Poultry are typically stunned using electrical water bath systems which apply current to the whole body of the bird from full immersion of the head in electrified water to the shackle line from which the birds are suspended. Specifically designed hand held electrical tongs used to electrically stun birds are available for use by smallholders.
Some electrical systems, in addition to stunning, also kill the animal by electrically induced cardiac arrest. The cardiac arrest may be initiated in sheep by application of a second electrode across the heart, or in birds in water bath systems by using a low frequency AC current at approximately 50Hz which causes ventricular fibrillation.
An effective electrical stun is characterised by tonic (no rhythmic breathing, animal is rigid) and clonic (gradual muscle relaxation and involuntary paddling) phase activity.
Electrical equipment should always be well maintained and operated by a skilled professional and according to manufacturer’s instructions in order to ensure a humane stun.
The HSA’s Guidance Notes on Electrical Stunning of Red Meat Animals provide guidance on the use of electrical stunning equipment including electrical theory, restraint, effective stunning, bleeding and safety.
Legal methods of dispatching poultry currently include neck dislocation and decapitation. However the HSA has reservations about both methods. In the case of neck dislocation, it is difficult to consistently achieve an immediate loss of consciousness. Similarly, decapitated birds may continue to show brain activity for up to 30 seconds after the cut is applied. As such, there is potential for distress, pain and suffering. The HSA recommends that neck dislocation should only be used in emergencies or for very small numbers of birds where no better method is available. You do not require a slaughter licence to carry out neck dislocation or decapitation on the premises on which the birds were reared.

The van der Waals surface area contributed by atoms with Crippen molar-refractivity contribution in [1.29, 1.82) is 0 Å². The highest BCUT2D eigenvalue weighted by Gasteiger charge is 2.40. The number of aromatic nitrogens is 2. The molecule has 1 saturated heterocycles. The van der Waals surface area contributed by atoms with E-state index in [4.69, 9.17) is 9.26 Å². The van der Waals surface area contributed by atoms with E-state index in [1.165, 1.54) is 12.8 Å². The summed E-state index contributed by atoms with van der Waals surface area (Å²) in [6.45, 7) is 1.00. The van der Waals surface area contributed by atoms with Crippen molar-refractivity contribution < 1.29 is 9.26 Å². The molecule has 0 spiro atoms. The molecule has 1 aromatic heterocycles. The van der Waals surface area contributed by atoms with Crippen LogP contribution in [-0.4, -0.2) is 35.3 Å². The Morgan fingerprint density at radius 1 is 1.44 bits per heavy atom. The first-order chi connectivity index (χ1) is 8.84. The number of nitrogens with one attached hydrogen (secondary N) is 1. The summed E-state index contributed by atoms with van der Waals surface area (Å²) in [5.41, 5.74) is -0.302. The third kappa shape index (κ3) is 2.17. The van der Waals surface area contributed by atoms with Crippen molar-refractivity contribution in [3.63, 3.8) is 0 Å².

Where possible, the HSA advises the use of other more humane methods such as electrical or mechanical concussion stunning. Hand-held electrical stunners and mechanical percussive devices are available (see theHSA Practical Slaughter of Poultry – A Guide for the Small Producer online guide or booklet for details).
When used as per the manufacturer’s instructions, these methods should cause instantaneous insensibility. They must be immediately followed up by a killing method (e.g. bleeding or neck dislocation) whilst the bird is unconscious. This equipment costs approximately £400 to £650. You may require a slaughter licence to use this equipment if you are producing poultry for a commercial purpose. It is advisable to obtain training before using this type of equipment for any purpose, whether commercial or private.
The HSA provides one-day training courses for those who wish to learn how to use electrical stunners and percussive devices. Participants can also obtain a certificate of competence which can be used to obtain a poultry slaughter licence. See the Training & Education page for more information.